## Calculus 10th Edition

Published by Brooks Cole

# Chapter 2 - Differentiation - 2.4 Exercises - Page 137: 83

#### Answer

Three points: $(\dfrac{\pi}{6}, \dfrac{3\sqrt{3}}{2})$, $(\dfrac{5\pi}{6}, -\dfrac{3\sqrt{3}}{2})$ and $(\dfrac{3\pi}{2}, 0)$

#### Work Step by Step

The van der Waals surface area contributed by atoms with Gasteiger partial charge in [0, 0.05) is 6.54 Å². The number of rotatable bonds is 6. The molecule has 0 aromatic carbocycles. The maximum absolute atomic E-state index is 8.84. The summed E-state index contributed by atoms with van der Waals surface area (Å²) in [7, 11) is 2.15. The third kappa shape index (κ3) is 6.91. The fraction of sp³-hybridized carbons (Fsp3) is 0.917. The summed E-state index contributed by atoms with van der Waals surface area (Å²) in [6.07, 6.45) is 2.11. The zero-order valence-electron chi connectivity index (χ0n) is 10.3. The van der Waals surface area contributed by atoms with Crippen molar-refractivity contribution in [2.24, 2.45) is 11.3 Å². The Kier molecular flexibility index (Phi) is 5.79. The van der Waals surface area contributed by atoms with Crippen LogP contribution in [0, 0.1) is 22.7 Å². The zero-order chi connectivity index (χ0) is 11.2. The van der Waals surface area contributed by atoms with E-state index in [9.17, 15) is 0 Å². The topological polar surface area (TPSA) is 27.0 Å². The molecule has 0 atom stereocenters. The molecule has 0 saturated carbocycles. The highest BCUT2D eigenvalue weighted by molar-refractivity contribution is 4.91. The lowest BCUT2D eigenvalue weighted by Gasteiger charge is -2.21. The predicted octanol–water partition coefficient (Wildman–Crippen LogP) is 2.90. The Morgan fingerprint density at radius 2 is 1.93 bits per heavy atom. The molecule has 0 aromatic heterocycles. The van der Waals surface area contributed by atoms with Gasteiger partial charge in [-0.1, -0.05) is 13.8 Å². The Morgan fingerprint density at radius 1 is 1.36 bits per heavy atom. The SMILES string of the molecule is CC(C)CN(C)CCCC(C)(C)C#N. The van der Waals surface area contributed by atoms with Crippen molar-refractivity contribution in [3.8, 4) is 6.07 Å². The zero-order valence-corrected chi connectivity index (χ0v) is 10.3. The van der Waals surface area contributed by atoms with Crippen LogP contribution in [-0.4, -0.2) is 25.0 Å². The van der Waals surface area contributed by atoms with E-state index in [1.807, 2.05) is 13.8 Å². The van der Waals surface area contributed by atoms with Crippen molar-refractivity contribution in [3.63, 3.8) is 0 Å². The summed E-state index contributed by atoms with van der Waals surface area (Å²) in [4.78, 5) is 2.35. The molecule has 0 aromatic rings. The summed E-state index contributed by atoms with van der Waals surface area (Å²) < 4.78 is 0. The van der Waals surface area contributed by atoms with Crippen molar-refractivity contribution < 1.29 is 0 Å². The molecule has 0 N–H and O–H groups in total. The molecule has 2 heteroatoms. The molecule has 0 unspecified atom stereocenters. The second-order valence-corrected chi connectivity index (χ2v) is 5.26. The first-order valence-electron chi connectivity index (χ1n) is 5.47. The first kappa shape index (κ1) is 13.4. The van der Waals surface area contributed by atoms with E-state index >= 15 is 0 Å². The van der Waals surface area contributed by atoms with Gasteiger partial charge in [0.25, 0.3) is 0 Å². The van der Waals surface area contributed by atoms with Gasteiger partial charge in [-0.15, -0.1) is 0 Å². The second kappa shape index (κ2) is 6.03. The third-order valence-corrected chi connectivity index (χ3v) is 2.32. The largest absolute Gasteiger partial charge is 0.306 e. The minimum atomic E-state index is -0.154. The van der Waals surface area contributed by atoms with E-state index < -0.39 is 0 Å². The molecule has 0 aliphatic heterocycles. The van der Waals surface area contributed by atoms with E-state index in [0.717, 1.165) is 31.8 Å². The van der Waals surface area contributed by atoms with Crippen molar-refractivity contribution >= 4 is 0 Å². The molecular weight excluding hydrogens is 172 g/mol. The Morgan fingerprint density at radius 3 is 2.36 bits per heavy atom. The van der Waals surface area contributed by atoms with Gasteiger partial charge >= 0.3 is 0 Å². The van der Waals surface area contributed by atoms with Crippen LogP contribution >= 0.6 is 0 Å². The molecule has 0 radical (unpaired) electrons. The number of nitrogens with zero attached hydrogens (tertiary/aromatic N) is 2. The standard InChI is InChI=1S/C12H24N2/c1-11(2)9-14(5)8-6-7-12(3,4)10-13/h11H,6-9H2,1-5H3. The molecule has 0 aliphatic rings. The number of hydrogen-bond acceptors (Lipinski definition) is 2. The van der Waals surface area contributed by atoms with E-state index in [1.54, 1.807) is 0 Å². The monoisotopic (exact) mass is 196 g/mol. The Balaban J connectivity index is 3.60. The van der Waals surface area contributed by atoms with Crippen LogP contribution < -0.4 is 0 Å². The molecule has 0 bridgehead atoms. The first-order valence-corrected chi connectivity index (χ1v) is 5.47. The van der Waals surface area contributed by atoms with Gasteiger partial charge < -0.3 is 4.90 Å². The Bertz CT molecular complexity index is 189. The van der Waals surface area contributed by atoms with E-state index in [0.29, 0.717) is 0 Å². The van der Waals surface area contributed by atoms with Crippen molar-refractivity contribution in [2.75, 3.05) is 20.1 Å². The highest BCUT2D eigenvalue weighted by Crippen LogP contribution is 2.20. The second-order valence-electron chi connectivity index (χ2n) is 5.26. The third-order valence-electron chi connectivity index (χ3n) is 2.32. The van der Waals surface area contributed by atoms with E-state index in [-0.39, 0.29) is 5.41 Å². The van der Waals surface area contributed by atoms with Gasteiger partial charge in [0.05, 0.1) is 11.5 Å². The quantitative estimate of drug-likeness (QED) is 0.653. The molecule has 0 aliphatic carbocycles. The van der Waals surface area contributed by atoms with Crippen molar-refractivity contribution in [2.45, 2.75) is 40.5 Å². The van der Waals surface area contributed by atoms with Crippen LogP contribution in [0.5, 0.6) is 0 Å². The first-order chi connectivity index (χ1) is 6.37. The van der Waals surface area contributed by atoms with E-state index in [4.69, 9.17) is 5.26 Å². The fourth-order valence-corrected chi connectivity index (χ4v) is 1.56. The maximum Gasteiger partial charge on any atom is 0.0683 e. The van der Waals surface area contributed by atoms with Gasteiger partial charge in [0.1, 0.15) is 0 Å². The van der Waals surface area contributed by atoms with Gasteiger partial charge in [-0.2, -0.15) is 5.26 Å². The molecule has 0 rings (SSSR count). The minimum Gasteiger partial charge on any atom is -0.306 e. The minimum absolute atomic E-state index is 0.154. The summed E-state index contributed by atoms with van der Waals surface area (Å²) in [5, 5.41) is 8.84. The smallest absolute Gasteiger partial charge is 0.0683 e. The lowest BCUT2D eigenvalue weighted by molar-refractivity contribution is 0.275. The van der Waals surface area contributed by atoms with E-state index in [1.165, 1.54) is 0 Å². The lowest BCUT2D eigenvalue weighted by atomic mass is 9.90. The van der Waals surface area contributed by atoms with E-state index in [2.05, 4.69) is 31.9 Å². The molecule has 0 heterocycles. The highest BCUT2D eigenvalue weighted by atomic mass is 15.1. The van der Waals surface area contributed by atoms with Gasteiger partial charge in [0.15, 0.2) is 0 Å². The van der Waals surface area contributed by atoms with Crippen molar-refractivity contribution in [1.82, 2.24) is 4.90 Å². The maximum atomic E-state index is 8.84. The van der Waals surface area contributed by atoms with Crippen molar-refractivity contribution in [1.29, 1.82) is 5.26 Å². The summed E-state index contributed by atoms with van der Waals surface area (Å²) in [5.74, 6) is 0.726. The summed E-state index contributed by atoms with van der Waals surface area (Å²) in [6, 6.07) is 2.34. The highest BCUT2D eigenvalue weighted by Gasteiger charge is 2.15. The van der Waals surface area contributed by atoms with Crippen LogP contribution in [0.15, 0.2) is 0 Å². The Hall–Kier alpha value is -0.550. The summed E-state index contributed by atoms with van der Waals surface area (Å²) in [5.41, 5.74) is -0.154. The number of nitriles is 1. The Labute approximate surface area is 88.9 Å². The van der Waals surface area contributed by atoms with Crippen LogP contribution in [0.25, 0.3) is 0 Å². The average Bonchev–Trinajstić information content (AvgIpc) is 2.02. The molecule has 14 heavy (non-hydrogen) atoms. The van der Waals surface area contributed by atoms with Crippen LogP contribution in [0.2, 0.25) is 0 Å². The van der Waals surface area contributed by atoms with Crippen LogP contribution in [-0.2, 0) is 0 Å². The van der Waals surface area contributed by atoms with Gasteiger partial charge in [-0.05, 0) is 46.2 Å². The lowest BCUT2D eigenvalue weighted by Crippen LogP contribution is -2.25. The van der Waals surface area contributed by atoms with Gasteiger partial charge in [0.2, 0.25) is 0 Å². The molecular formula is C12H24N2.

$f(x)=g(x)+h(x)\rightarrow g(x)=2\cos{x}$ ; $h(x)=\sin{2x}$ $g'(x)=-2\sin{x}$; $h'(x)=2\cos{2x}$ $f'(x)=g'(x)+h'(x)=2\cos{2x}-2\sin{x}$ $f'(x)=0\rightarrow 2\cos{2x}-2\sin{x}=0$ To solve the trigonometric equation you can graph it (quick and efficient but not always possible) or algebraically as follows: $2(1-2\sin^2{x})-2\sin{x}=0\rightarrow$ $2\sin^2{x}+\sin{x}-1=0\rightarrow \sin{x}=\dfrac{1}{2}$ or $\sin{x}=-1\rightarrow$ $x=\dfrac{\pi}{6}$, $x=\dfrac{5\pi}{6}$ or $\dfrac{3\pi}{2}.$ By plugging each value into the original function we get three points in the specified domain: $(\dfrac{\pi}{6}, \dfrac{3\sqrt{3}}{2})$, $(\dfrac{5\pi}{6}, -\dfrac{3\sqrt{3}}{2})$ and $(\dfrac{3\pi}{2}, 0)$

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